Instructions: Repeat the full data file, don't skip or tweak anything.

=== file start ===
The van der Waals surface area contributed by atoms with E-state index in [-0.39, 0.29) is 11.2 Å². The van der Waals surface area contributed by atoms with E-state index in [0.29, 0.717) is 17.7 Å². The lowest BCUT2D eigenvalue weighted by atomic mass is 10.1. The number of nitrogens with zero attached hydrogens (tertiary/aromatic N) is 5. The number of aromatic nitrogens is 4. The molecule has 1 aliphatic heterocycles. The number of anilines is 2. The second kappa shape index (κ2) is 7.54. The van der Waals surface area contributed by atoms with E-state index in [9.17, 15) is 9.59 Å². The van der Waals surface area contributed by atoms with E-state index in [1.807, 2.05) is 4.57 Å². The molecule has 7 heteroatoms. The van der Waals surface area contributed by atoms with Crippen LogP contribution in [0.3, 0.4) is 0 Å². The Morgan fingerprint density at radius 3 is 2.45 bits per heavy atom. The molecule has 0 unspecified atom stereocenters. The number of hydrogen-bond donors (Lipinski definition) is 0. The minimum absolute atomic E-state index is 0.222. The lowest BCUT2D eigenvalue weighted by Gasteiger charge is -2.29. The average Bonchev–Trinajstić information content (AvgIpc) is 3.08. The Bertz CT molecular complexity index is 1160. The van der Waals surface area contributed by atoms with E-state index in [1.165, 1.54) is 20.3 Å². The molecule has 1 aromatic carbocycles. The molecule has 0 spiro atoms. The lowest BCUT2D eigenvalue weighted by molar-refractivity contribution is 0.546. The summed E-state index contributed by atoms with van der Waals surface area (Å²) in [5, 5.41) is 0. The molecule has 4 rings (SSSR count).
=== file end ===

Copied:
The van der Waals surface area contributed by atoms with E-state index in [-0.39, 0.29) is 11.2 Å². The van der Waals surface area contributed by atoms with E-state index in [0.29, 0.717) is 17.7 Å². The lowest BCUT2D eigenvalue weighted by atomic mass is 10.1. The number of nitrogens with zero attached hydrogens (tertiary/aromatic N) is 5. The number of aromatic nitrogens is 4. The molecule has 1 aliphatic heterocycles. The number of anilines is 2. The second kappa shape index (κ2) is 7.54. The van der Waals surface area contributed by atoms with E-state index in [9.17, 15) is 9.59 Å². The van der Waals surface area contributed by atoms with E-state index in [1.807, 2.05) is 4.57 Å². The molecule has 7 heteroatoms. The van der Waals surface area contributed by atoms with Crippen LogP contribution in [0.3, 0.4) is 0 Å². The Morgan fingerprint density at radius 3 is 2.45 bits per heavy atom. The molecule has 0 unspecified atom stereocenters. The number of hydrogen-bond donors (Lipinski definition) is 0. The minimum absolute atomic E-state index is 0.222. The lowest BCUT2D eigenvalue weighted by Gasteiger charge is -2.29. The average Bonchev–Trinajstić information content (AvgIpc) is 3.08. The Bertz CT molecular complexity index is 1160. The van der Waals surface area contributed by atoms with E-state index in [1.165, 1.54) is 20.3 Å². The molecule has 1 aromatic carbocycles. The molecule has 0 spiro atoms. The lowest BCUT2D eigenvalue weighted by molar-refractivity contribution is 0.546. The summed E-state index contributed by atoms with van der Waals surface area (Å²) in [5, 5.41) is 0. The molecule has 4 rings (SSSR count).